6

I have two tables

ID  Task
1   1
2   2
3   3
4   4

Col1  depend
2     3
2     4
3     1
4     2

ID and Col1 are related through FK constraint. I want to find out all circular references. Here ID and Col1 is just for combining rows from 2 tables, e.g.:

Task 1 can start anytime.
Task 2 can start only after completion of 3, 4 etc

1 –
2 – 3, 4, 1, 2   -- for 2 there is circular dependency
3 – 1
4 – 2, 3, 4      -- also circular dependency

Case 2:

Col1  depend
2     3
2     4
3     1
4     5
5     2

ID  Task
1   1
2   2
3   3
4   4
5   5

1
2 – 3, 4, 1, 5, 2     -- circular reference
3 – 1
4 – 5, 2, 3, 4        -- circular reference
5 – 2, 3, 4, 5        -- circular reference

Circular references may be available at any recursion level. How to find such circular references?
We have tried a recursive query but we went in infinite loop. How to write recursive query for this?

  • It's quite easy to prevent the infinite loop for a recursive query, but I have not found a way to actually mark a row as having a cycle (because the JOIN condition to prevent the loop will filter out the last element). – a_horse_with_no_name May 7 '14 at 13:52
4

I adapted the example at http://www.postgresql.org/docs/8.4/static/queries-with.html to your case:

WITH RECURSIVE search_graph(id, depends, depth, path, cycle) AS (
        SELECT g.Col1, g.depends, 1,
          ARRAY[g.Col1],
          false
        FROM deps g
      UNION ALL
        SELECT g.Col1, g.depends, sg.depth + 1,
          path || g.Col1,
          g.Col1 = ANY(path)
        FROM deps g, search_graph sg
        WHERE g.Col1 = sg.depends AND NOT cycle
)
SELECT distinct id FROM search_graph where cycle = true;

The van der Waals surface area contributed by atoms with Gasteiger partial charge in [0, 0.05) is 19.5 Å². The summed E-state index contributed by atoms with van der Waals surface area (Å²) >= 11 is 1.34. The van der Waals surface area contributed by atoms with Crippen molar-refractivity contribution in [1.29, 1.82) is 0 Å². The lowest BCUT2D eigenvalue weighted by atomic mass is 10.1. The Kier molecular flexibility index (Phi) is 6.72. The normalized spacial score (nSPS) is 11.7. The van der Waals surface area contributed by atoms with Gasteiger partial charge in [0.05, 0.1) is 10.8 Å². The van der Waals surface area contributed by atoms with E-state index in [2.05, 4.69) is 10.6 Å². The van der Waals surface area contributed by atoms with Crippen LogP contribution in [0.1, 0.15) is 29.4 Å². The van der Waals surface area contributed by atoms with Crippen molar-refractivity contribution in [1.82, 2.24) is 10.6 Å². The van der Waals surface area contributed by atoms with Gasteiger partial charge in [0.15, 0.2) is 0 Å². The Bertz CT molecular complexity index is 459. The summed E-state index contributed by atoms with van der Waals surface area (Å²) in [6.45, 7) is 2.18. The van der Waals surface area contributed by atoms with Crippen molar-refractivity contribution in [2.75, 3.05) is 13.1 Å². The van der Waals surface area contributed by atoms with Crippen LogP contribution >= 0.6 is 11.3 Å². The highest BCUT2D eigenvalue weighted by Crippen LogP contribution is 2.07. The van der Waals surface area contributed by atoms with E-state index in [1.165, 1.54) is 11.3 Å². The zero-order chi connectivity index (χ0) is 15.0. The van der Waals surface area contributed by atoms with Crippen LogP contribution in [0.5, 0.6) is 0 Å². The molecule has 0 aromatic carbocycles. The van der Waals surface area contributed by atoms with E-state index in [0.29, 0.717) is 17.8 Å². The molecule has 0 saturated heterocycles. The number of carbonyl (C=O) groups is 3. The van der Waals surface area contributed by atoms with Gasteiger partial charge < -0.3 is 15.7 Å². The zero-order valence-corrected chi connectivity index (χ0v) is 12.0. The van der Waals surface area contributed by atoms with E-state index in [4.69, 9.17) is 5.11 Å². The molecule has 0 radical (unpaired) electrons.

results:

ID
 4
 2

for the first example,

ID
 4
 2
 5

for the second

You can find the sql fiddle at http://sqlfiddle.com/#!15/87a96/2

| improve this answer | |
2

Also building on the example in the manual:

WITH RECURSIVE graph AS (
   SELECT col1 AS id
        , ARRAY[depend, col1] AS path
        , (depend = col1) AS cycle    -- first step could be circular
   FROM   dep

   UNION ALL
   SELECT d.col1, d.depend || path, d.depend = ANY(path)
   FROM   graph g
   JOIN   dep   d ON d.col1 = g.path[1]
   WHERE  NOT g.cycle
   )
SELECT DISTINCT id
FROM   graph
WHERE  cycle;

Result

id
 2
 4
 5

SQL Fiddle.

This is a bit simpler and faster:

  • No irrelevant columns.
  • Needs one less iteration because it checks ahead.
  • Identifies short-circuiting rows immediately. (It has not been ruled out that a row can link to itself.)

This one prepends the path with the respective new item, so we can use path[1] instead of an additional column. To my knowledge, just as fast as appending elements.
Accessing the first element of an array should be almost as cheap as an extra column - which would make the row wider. Test and compare if performance is important:

WITH RECURSIVE graph AS (
   SELECT col1 AS id, depend AS col1  -- simplify join condition
        , ARRAY[col1, depend] AS path
        , (col1 = depend) AS cycle    -- simplify if short-circuit impossible
   FROM   dep

   UNION ALL
   SELECT d.col1, d.depend
        , path || d.depend, d.depend = ANY(path)
   FROM   graph g
   JOIN   dep   d USING (col1)
   WHERE  NOT g.cycle
   )
SELECT DISTINCT id
FROM   graph
WHERE  cycle;
| improve this answer | |

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